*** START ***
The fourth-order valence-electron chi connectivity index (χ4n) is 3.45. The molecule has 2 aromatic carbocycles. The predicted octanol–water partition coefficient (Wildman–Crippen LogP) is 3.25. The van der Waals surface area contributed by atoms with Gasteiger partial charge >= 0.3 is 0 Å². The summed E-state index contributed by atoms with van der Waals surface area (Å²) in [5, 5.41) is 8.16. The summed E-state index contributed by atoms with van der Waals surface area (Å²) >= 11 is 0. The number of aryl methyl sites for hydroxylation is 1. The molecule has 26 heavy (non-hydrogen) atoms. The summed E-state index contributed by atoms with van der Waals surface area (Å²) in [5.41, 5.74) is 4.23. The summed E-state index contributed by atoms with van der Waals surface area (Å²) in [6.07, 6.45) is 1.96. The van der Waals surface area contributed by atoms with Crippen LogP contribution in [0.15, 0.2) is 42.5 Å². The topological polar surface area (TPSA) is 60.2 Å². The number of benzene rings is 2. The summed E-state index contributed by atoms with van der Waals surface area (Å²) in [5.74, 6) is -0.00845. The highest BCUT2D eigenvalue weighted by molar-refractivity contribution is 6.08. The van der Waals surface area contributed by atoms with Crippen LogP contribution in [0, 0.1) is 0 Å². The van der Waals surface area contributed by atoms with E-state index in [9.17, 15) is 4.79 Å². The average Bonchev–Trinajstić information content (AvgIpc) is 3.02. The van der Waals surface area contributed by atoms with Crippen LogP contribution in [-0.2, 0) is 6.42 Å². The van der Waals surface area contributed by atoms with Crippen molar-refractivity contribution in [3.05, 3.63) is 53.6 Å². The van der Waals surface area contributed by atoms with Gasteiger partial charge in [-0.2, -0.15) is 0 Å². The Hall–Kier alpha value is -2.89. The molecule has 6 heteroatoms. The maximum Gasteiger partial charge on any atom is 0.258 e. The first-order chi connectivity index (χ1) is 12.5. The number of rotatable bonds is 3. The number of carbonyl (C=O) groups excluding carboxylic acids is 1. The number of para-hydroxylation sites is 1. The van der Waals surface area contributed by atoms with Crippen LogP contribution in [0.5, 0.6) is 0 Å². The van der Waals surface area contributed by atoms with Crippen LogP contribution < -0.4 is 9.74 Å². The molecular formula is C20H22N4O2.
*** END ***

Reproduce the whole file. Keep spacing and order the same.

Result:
The fourth-order valence-electron chi connectivity index (χ4n) is 3.45. The molecule has 2 aromatic carbocycles. The predicted octanol–water partition coefficient (Wildman–Crippen LogP) is 3.25. The van der Waals surface area contributed by atoms with Gasteiger partial charge >= 0.3 is 0 Å². The summed E-state index contributed by atoms with van der Waals surface area (Å²) in [5, 5.41) is 8.16. The summed E-state index contributed by atoms with van der Waals surface area (Å²) >= 11 is 0. The number of aryl methyl sites for hydroxylation is 1. The molecule has 26 heavy (non-hydrogen) atoms. The summed E-state index contributed by atoms with van der Waals surface area (Å²) in [5.41, 5.74) is 4.23. The summed E-state index contributed by atoms with van der Waals surface area (Å²) in [6.07, 6.45) is 1.96. The van der Waals surface area contributed by atoms with Crippen LogP contribution in [0.15, 0.2) is 42.5 Å². The topological polar surface area (TPSA) is 60.2 Å². The number of benzene rings is 2. The summed E-state index contributed by atoms with van der Waals surface area (Å²) in [5.74, 6) is -0.00845. The highest BCUT2D eigenvalue weighted by molar-refractivity contribution is 6.08. The van der Waals surface area contributed by atoms with Crippen LogP contribution in [0, 0.1) is 0 Å². The van der Waals surface area contributed by atoms with E-state index in [9.17, 15) is 4.79 Å². The average Bonchev–Trinajstić information content (AvgIpc) is 3.02. The van der Waals surface area contributed by atoms with Crippen LogP contribution in [-0.2, 0) is 6.42 Å². The van der Waals surface area contributed by atoms with Crippen molar-refractivity contribution in [3.05, 3.63) is 53.6 Å². The van der Waals surface area contributed by atoms with Gasteiger partial charge in [-0.2, -0.15) is 0 Å². The Hall–Kier alpha value is -2.89. The molecule has 6 heteroatoms. The maximum Gasteiger partial charge on any atom is 0.258 e. The first-order chi connectivity index (χ1) is 12.5. The number of rotatable bonds is 3. The number of carbonyl (C=O) groups excluding carboxylic acids is 1. The number of para-hydroxylation sites is 1. The van der Waals surface area contributed by atoms with Crippen LogP contribution in [0.5, 0.6) is 0 Å². The van der Waals surface area contributed by atoms with Crippen LogP contribution < -0.4 is 9.74 Å². The molecular formula is C20H22N4O2.